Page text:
There’s so much flavor in this mashed butternut squash with sweet potatoes, with rich nutty brown butter, sweet maple syrup, and fresh rosemary! It’s the perfect sweet and savory balance that complements the delicious natural flavor of the squash and sweet potatoes. The vegetables are halved and roasted peel-on, so no need to peel and dice the veggies, meaning less prep and hands-on time.
One of the best parts of this recipe is how hands-off it is. Roasting the vegetables before mashing them makes the flavor and texture SO good. And while the squash and potatoes take a while to roast in the oven, the hands-on and prep time for this recipe are very quick and easy.
Peeling and cubing the vegetables before roasting would, in theory, create more surface area to get caramelized and seasoned while roasting, resulting in more flavor. But I’ll do almost anything to avoid peeling veggies, especially hard-to-peel ones like butternut squash. Here’s the compromise: The halved squash and sweet potatoes are scored in a crosshatch pattern on the surface before seasoning and roasting, peel ON, creating more nooks and crannies for the flavor to seep in and surface area to get caramelized with no peeling required. Woo hoo!
You’re going to want this delicious, rich side dish all fall and winter long, and it would be the perfect addition to your Thanksgiving or holiday table.
Ingredients and Substitutions
- Butternut Squash – a whole one, about 2.5 lbs.
- Sweet potatoes – two large ones, about 2 lbs. total.
- Butter – I used salted, but unsalted will also work.
- Fresh rosemary – or 1/3 of the amount of dried. Thyme or oregano would also work, or you can omit the herbs if you prefer.
- Maple syrup – the real stuff!
- Heavy cream – or half and half or whole milk in a pinch.
How to make Mashed Butternut Squash and Sweet Potatoes with Brown Butter and Maple
1. Preheat your oven and line a baking sheet with foil. While the oven is preheating, brown the butter. Melt butter over medium-high heat and stir frequently, until it foams, turns brown, and emits a nutty fragrance. Immediately remove from the heat, or else the butter might burn.
2. Cut the potatoes and squash in half and remove the seeds and pulp from the squash. Use a sharp knife to score the cut sides of the veggies and place on the baking sheet. Brush with a mixture of brown butter and maple syrup, and season with salt, pepper, and chopped fresh rosemary. Roast until the flesh of the veggies is tender and can easily be pierced by a fork.
3. Scoop the flesh of the veggies from their peels with a spoon and place in a large bowl. Add more brown butter, maple syrup, and heavy cream, and mix with an electric mixer or mash with a potato masher. Season to taste.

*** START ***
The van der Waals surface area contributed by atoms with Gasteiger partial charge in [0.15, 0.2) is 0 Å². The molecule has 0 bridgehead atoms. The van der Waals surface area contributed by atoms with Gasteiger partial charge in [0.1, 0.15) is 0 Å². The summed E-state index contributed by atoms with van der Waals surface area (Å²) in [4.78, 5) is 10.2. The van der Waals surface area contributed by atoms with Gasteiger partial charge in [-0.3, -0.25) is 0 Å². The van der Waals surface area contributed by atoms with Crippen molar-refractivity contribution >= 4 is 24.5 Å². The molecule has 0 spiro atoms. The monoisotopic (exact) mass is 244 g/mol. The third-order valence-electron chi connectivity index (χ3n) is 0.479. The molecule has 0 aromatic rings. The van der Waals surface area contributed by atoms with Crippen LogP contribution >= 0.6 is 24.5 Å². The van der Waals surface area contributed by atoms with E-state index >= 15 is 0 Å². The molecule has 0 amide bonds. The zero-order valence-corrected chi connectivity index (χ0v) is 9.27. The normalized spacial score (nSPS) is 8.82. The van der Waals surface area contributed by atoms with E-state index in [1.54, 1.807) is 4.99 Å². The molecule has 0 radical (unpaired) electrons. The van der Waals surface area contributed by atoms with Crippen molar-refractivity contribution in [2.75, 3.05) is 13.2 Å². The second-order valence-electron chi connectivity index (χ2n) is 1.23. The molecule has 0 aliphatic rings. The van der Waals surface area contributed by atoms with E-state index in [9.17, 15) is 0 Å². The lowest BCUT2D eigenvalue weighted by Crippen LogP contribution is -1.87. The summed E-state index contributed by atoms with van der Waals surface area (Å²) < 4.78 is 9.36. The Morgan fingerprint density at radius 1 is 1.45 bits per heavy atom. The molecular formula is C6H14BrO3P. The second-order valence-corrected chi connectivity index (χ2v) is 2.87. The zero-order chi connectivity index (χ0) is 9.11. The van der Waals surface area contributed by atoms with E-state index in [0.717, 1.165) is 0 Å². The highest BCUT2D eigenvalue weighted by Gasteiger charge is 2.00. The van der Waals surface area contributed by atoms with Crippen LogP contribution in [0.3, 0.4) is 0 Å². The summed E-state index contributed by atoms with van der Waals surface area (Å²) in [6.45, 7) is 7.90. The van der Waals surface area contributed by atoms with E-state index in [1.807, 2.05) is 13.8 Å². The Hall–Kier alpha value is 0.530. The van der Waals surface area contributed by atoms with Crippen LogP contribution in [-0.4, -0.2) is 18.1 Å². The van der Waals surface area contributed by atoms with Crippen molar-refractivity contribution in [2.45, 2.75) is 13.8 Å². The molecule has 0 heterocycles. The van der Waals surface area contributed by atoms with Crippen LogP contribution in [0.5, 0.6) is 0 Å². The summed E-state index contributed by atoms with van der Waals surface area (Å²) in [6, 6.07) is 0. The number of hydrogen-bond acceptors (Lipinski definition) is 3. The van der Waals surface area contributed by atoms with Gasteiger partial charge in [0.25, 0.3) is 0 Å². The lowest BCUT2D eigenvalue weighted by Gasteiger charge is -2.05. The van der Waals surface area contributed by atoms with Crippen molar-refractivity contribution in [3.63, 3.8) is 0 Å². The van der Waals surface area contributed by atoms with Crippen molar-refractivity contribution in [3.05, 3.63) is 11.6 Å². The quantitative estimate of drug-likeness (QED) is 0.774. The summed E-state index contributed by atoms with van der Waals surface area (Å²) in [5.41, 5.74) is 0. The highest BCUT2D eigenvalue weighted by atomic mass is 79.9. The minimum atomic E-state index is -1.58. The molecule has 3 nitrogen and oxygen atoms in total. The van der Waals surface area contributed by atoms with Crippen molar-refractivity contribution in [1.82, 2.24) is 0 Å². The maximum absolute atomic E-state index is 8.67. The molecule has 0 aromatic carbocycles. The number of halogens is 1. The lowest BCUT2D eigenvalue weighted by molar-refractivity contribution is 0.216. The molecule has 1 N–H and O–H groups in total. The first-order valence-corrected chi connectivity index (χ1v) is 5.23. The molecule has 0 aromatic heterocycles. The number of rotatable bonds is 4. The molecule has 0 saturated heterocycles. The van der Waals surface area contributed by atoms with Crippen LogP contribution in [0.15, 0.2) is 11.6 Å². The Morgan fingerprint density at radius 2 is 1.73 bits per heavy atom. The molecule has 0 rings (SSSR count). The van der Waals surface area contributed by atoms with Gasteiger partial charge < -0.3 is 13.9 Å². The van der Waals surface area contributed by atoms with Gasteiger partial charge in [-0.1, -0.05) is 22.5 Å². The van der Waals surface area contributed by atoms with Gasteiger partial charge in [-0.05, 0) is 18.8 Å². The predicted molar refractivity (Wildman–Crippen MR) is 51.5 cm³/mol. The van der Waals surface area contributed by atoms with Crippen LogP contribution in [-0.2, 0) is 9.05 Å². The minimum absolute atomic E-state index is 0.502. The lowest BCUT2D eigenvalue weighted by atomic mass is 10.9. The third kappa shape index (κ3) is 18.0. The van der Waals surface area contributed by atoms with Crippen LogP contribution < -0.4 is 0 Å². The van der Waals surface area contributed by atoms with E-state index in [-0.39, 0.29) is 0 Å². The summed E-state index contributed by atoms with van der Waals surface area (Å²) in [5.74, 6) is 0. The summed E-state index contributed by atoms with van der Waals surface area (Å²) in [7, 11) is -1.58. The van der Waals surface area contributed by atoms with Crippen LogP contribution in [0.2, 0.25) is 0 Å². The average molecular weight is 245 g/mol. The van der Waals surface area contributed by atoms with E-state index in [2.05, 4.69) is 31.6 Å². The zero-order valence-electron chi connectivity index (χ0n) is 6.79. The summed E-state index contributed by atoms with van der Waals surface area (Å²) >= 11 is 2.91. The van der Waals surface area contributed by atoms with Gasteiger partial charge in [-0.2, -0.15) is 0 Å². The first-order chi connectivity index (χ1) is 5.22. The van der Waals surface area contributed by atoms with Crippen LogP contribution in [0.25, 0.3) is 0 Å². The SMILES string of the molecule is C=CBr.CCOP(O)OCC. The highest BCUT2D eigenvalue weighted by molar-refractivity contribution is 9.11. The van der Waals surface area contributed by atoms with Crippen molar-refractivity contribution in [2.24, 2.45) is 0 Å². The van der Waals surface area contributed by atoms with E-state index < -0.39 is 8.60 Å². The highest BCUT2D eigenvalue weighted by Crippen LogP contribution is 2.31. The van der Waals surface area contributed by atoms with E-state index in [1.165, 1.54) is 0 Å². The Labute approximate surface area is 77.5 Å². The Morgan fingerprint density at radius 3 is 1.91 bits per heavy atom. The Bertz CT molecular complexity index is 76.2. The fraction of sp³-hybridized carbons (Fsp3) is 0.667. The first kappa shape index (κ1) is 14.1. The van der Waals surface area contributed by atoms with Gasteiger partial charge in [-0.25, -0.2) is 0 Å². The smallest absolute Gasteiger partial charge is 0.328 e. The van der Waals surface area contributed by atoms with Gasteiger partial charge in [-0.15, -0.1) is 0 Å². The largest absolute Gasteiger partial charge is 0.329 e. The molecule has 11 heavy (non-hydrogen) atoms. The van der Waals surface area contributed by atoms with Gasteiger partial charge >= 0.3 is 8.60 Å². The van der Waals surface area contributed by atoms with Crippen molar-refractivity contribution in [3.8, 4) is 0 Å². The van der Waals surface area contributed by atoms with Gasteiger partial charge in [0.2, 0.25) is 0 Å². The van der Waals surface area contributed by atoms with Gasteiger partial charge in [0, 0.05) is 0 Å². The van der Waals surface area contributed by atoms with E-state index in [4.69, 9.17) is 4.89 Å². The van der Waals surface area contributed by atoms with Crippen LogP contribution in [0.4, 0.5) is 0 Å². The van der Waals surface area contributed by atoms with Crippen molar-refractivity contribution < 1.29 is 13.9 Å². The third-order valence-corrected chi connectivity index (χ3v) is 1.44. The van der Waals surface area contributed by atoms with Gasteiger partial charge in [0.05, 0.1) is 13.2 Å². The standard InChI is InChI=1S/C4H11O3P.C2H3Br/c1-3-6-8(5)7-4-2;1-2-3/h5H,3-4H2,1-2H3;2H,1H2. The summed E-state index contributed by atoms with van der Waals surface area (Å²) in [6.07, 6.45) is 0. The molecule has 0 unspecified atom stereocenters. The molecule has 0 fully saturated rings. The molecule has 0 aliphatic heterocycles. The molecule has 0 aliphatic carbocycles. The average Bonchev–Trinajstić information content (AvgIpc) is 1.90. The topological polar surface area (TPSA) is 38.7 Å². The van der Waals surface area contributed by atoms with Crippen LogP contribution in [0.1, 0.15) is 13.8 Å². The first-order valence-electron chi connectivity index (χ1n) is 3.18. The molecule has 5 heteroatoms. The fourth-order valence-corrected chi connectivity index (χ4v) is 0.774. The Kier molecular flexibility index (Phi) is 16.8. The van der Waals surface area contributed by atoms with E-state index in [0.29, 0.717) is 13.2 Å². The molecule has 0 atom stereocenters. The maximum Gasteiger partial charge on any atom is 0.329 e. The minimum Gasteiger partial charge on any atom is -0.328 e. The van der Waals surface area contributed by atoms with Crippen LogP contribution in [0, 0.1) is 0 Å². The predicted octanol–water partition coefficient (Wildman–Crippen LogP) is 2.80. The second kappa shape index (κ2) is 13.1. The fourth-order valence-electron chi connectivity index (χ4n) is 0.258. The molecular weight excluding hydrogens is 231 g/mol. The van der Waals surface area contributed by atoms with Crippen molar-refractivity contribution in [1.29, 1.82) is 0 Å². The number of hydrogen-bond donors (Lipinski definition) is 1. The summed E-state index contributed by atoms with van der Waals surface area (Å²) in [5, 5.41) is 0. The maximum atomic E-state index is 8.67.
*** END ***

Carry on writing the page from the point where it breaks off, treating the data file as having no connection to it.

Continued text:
4. Finally, transfer the puree to a serving dish and use a spoon to smooth out the top and create indents and rivets. Drizzle the remaining brown butter on top and serve!
Please scroll to the bottom of the post for the full recipe including ingredient amounts and detailed instructions.
The combination of butternut squash and starchy sweet potatoes creates an awesome texture, but if you want to just use one or the other, that works too. Double the butternut squash and make the recipe as directed – the result may be a bit more of a watery texture. Or triple the amount of sweet potatoes – you’ll have to increase the amount of cream, or substitute with more whole milk, since the result will be thicker, and I would use a potato masher instead of an electric mixer otherwise the overworked starch may result in a gluey texture.
I haven’t tried it, but you can probably use a vegan butter and plant-based milk in place of the cream.
Sure! You won’t get that extra flavor boost from roasting it in the oven and the nice browning that occurs, but if you really want to, throw all the halved veggies into a slow cooker and brush the tops with the maple brown butter and seasoning, cook on high for 4 hours or low for 8, then scoop the flesh out and proceed as directed.
This recipe is best enjoyed right away, but you can make it ahead of time if you really need to. Just mix everything as directed without the extra brown butter drizzle at the end. Store the mash and the brown butter separately in the fridge for up to 3 days. When you’re ready to serve, reheat the mash (I’d just microwave it, but you can bake it if you really want to!) then melt and drizzle the brown butter on top to serve.